Looking at or smelling chemotherapy drugs don't make you feel sick; they have to be inside the body to cause nausea and vomiting. And this doesn't involve the stomach (well, not at first, the vomiting bit is all stomach), it involves the small intestine.
Because cells lining the small intestine are particularly sensitive to chemotherapy drugs.
When these cells are damaged by chemotherapy drugs, they release the neurotransmitter serotonin. The name serotonin is loaded with meanings related to happiness in people and bullying in male animals, but around 90% of serotonin in the human body is found in cells lining the gut, where it has the mundane job of regulating how fast the digestive system pushes food along.
Three roads lead to vomit town.
The main road
Serotonin released by intestinal cells damaged by chemotherapy drugs is detected by vagal nerves hanging out near these cells. Vagal nerves send information (WARNING: Gut has been poisoned) to the medulla oblogata, the region of the brain where the Vomiting Centre is located. Then you feel sick and vomit.
The small side road
Serotonin released by upset intestinal cells enters the blood stream, chemoreceptor trigger zones detect it and alert the Vomiting Centre that something isn't right (WARNING: High levels of serotonin in blood stream mean gut is poisoned). Then you feel sick and vomit.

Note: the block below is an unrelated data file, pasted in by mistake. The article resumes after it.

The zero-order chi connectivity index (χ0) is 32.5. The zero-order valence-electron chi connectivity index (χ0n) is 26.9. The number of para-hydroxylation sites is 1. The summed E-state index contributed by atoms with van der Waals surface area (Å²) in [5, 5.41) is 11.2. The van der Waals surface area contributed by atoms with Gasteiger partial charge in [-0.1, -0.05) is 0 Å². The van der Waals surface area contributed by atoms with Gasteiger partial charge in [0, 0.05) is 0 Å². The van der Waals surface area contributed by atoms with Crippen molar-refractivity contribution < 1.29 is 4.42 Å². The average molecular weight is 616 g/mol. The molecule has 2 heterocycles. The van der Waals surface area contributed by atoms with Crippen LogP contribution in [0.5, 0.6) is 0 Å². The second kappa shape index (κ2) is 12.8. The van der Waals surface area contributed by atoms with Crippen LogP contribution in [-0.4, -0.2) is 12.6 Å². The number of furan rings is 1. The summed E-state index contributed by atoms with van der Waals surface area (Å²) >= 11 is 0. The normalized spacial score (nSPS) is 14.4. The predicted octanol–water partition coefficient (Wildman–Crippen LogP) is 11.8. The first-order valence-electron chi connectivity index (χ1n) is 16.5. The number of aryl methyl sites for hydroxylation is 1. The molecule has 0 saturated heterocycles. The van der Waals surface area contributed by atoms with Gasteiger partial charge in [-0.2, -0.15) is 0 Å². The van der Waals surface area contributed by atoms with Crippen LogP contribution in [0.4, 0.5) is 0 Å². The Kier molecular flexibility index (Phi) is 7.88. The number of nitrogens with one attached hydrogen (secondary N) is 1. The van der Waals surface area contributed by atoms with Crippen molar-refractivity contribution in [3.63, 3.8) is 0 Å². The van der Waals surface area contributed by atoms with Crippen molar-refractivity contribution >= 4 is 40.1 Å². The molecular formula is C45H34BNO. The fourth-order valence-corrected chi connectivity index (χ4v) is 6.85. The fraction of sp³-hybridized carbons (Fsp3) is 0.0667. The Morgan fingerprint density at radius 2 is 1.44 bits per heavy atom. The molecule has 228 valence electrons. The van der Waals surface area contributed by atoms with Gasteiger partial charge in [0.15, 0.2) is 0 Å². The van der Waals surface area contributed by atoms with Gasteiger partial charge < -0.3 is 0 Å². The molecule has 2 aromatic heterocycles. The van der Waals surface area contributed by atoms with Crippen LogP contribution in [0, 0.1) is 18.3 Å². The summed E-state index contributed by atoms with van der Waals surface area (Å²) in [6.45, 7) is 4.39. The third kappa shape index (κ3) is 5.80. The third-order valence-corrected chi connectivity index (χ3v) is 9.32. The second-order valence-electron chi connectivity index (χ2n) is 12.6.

The smaller side road
The chemo itself is directly detected by the chemoreceptor trigger zones that alert the Vomiting Centre (WARNING: Poison in blood stream). Then you feel sick and vomit.
Controlling the flow
Oxaliplatin is a non-targeted chemotherapy drug and a part of my treatment. It is especially emetic, meaning it causes nausea and vomiting (emesis) in nearly everyone that has it. It even causes nausea and vomiting when given to patients in combination with super duper drugs that stop nausea and vomiting.
Drugs that try and stop nausea and vomiting act as road blocks along the streets that lead to vomit town. I'm a particular fan of one of these drugs, a steroid, because I now put on one kilogram of weight a week, have bouts of anxiety, and suffer from insomnia.
I refer to these side effects collectively as Roid Rage.
Original blog post here.
Cancer Council NSW would like to acknowledge the traditional custodians of the land on which we live and work.We would also like to pay respect to elders past and present and extend that respect to all other Aboriginal people.